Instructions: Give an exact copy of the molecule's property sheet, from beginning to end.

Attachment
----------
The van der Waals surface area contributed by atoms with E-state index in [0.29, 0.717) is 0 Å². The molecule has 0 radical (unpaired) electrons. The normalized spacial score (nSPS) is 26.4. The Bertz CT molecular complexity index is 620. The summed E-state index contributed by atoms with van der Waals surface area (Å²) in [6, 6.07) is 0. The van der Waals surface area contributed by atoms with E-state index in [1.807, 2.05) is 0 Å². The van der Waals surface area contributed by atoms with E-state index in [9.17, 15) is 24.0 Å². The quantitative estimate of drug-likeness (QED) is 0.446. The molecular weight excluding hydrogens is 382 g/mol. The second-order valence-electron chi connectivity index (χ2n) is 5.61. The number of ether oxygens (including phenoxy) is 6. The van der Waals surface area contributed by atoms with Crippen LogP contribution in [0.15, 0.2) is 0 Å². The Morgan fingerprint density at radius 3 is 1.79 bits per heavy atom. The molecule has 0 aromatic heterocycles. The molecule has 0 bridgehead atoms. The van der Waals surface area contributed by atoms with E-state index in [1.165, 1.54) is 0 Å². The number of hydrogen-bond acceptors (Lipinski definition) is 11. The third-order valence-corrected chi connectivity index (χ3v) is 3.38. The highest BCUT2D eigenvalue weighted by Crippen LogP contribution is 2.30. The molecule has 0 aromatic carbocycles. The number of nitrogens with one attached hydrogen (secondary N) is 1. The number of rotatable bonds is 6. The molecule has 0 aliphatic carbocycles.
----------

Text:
The van der Waals surface area contributed by atoms with E-state index in [0.29, 0.717) is 0 Å². The molecule has 0 radical (unpaired) electrons. The normalized spacial score (nSPS) is 26.4. The Bertz CT molecular complexity index is 620. The summed E-state index contributed by atoms with van der Waals surface area (Å²) in [6, 6.07) is 0. The van der Waals surface area contributed by atoms with E-state index in [1.807, 2.05) is 0 Å². The van der Waals surface area contributed by atoms with E-state index in [9.17, 15) is 24.0 Å². The quantitative estimate of drug-likeness (QED) is 0.446. The molecular weight excluding hydrogens is 382 g/mol. The second-order valence-electron chi connectivity index (χ2n) is 5.61. The number of ether oxygens (including phenoxy) is 6. The van der Waals surface area contributed by atoms with Crippen LogP contribution in [0.15, 0.2) is 0 Å². The Morgan fingerprint density at radius 3 is 1.79 bits per heavy atom. The molecule has 0 aromatic heterocycles. The molecule has 0 bridgehead atoms. The van der Waals surface area contributed by atoms with E-state index in [1.165, 1.54) is 0 Å². The number of hydrogen-bond acceptors (Lipinski definition) is 11. The third-order valence-corrected chi connectivity index (χ3v) is 3.38. The highest BCUT2D eigenvalue weighted by Crippen LogP contribution is 2.30. The molecule has 0 aromatic carbocycles. The number of nitrogens with one attached hydrogen (secondary N) is 1. The number of rotatable bonds is 6. The molecule has 0 aliphatic carbocycles.